Processing our Emerging Crises

By: Anneke Edson

May 14, 2020
Global Emergencies, Despair, and Finding Hope Together

It’s All Around Us

As if our climate catastrophe, divisive politics, failing economies, and the emergence of authoritarian leaders around the world weren’t enough, we now have a pandemic on our hands; a pandemic that may take 12 to 18 months, at the very least, before the worldwide community is able to get it under some sort of reasonable control. 

These emergencies have been unfolding all around us for months and years or, as many people would argue, for decades. For all intents and purposes, we are left with one, huge multi-faceted predicament since all of these challenges are happening at the same time and in every country around the globe.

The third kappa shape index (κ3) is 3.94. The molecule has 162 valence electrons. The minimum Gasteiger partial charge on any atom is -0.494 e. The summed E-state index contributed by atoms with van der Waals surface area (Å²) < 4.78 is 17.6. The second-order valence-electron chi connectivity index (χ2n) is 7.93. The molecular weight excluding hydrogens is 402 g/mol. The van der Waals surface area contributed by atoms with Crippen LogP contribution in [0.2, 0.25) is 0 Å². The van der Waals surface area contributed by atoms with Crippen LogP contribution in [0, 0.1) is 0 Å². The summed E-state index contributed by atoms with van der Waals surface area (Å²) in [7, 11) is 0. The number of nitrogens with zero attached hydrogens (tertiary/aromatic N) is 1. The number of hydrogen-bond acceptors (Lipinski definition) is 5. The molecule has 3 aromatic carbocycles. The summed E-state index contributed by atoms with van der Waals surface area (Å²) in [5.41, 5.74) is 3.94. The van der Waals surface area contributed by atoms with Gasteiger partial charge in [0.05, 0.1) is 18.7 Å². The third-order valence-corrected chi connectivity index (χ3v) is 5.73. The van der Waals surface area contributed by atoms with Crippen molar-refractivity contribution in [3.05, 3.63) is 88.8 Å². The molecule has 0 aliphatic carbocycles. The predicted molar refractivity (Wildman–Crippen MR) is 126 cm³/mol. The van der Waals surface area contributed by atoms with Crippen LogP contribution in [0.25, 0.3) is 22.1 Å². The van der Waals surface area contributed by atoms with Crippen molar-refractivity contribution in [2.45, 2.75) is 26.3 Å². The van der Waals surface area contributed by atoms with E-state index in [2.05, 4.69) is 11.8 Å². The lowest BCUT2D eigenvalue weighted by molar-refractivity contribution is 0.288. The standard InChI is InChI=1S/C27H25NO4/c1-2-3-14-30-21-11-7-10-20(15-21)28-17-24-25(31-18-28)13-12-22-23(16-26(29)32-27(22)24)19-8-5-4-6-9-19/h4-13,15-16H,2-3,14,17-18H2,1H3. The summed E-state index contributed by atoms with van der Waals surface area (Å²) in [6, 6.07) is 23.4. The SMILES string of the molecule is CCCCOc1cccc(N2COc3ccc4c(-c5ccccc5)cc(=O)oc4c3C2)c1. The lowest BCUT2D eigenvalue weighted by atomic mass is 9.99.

Collectively Processing Emergencies: Engaging Despair and Empowerment Together. This was the name of a workshop I attended earlier this year. Similar workshops were popping up all over the USA and around the world before the pandemic set in. I find workshops like these to be essential for overwhelmingly stressful times such as we are living through today. In this case, the workshop was speaking specifically to the growing environmental crisis, but this very same format could be used for any topic, issue or emergency that instills fear and despair into the population of any community. 

(Please note: The large majority of the 40+ people attending this workshop were moved to the point of asking the workshop leaders to repeat the very same workshop a few more times throughout the upcoming year so they could return, bringing friends and family members. Now that in person workshops are impossible, maybe we can adapt them into online discussions.)